TrunkSpace: And it seems to have its own distinct voice, which should help it stand out.
O’Brien: Exactly. Our creator/showrunners, Andrew (Marlowe) and Terri (Edda Miller), are veterans in this genre, and I think that what we have is unique, but it’s also backed by tons of experience. What I really like about them is, though we are doing a formulaic procedural type show, they play a lot against stereotypes, and they come up with some interesting concepts and twists where you’re always surprised, which is super fun. I know for myself, with my character, which I can’t really reveal a ton of, but they did some stuff that surprised me even, and played against stereotypes, and I always really appreciate that.

TrunkSpace: Like you said, you can’t give too much away about your character, but what’s interesting about her that you wouldn’t mind exploring for 100 episodes or more?
O’Brien
: I think that what’s cool is that she is… I always like playing a boss, someone that’s bad-ass and tough, and but that also has depth and care and sass and humor. I think that Detective Christine Rollins is not only really good at her job, but she also has a little fun. Hopefully down the road you’ll also discover that she’s also a very caring human being, so she’s not just a surfacy sort of emotionally-suppressed woman, which I’ve played a lot of those. (Laughter) That’s not… that is boring.

TrunkSpace: We’ve also noticed that you’ve played a lot of authoritative figures.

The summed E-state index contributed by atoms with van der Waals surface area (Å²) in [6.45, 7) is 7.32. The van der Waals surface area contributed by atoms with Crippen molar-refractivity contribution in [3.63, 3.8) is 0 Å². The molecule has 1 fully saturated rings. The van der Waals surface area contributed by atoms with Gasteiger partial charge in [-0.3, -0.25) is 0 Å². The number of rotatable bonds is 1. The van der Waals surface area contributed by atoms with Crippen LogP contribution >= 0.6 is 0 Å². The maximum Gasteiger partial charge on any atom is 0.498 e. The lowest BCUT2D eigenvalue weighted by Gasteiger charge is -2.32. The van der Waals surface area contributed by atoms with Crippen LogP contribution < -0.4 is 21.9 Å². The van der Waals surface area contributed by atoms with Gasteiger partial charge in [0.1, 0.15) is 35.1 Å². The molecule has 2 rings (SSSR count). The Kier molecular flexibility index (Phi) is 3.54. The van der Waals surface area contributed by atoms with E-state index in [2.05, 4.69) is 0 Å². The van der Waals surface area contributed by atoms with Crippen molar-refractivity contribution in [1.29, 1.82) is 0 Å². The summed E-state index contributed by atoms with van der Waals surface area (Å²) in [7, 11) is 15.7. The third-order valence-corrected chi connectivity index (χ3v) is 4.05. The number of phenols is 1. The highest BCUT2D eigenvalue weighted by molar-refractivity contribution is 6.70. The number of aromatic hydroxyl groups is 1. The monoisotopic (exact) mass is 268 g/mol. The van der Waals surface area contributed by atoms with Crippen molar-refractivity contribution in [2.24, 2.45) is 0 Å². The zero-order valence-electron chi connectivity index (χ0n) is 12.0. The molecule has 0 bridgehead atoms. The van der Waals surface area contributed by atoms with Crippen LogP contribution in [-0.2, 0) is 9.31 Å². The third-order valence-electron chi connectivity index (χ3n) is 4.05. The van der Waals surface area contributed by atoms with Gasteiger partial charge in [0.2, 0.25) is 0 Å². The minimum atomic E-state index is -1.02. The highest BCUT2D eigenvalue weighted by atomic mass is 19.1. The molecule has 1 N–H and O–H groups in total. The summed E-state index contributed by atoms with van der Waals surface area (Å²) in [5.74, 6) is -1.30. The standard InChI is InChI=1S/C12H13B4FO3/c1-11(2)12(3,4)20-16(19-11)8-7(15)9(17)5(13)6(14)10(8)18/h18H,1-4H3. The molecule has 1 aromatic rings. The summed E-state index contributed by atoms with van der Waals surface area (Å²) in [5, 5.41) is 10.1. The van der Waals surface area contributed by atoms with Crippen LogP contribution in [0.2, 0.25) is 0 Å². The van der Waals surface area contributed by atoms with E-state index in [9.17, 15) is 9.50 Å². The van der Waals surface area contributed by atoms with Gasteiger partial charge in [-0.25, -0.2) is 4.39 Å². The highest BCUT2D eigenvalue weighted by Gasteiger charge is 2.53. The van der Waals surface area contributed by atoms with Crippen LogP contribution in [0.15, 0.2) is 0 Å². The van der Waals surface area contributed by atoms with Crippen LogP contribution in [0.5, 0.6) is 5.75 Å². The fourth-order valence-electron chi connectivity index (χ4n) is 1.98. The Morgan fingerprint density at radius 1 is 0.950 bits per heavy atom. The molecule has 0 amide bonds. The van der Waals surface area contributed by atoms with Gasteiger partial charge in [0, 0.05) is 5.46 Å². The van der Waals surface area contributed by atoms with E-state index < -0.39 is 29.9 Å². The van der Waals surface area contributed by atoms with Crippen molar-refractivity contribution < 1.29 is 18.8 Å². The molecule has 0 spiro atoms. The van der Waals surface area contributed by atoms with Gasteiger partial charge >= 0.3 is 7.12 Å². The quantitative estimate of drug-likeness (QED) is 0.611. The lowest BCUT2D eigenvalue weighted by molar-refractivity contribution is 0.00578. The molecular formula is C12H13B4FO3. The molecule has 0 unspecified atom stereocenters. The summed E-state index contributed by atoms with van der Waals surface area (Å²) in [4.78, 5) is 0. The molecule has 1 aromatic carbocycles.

O’Brien: Isn’t it interesting? It’s true, I usually play these sort of strong, tough women, and I guess there’s an element of me that is that obviously or I probably wouldn’t get cast as those roles. Then there’s the side of me that’s like this crazy hippy chick who’s really soulful and has a house full of crystals and is kind of a nerd and is freaked out a lot of the time and is constantly working on that. (Laughter) It’s really funny how people perceive you, and how you perceive yourself and how you feel.

TrunkSpace: In the case of auditions, so much of how you’re perceived takes place within the matter of seconds, correct?
O’Brien: Yes, and I think a huge part of it is that I’m a tall brunette woman that has a lower registered voice, and I guess maybe by comparison to a lot of the women I know, I do have some confidence and some gravitas, or at least I can fake it. I’m working on it. I’m working really hard at building that side of myself and really owning it. I guess that maybe it’s showing up.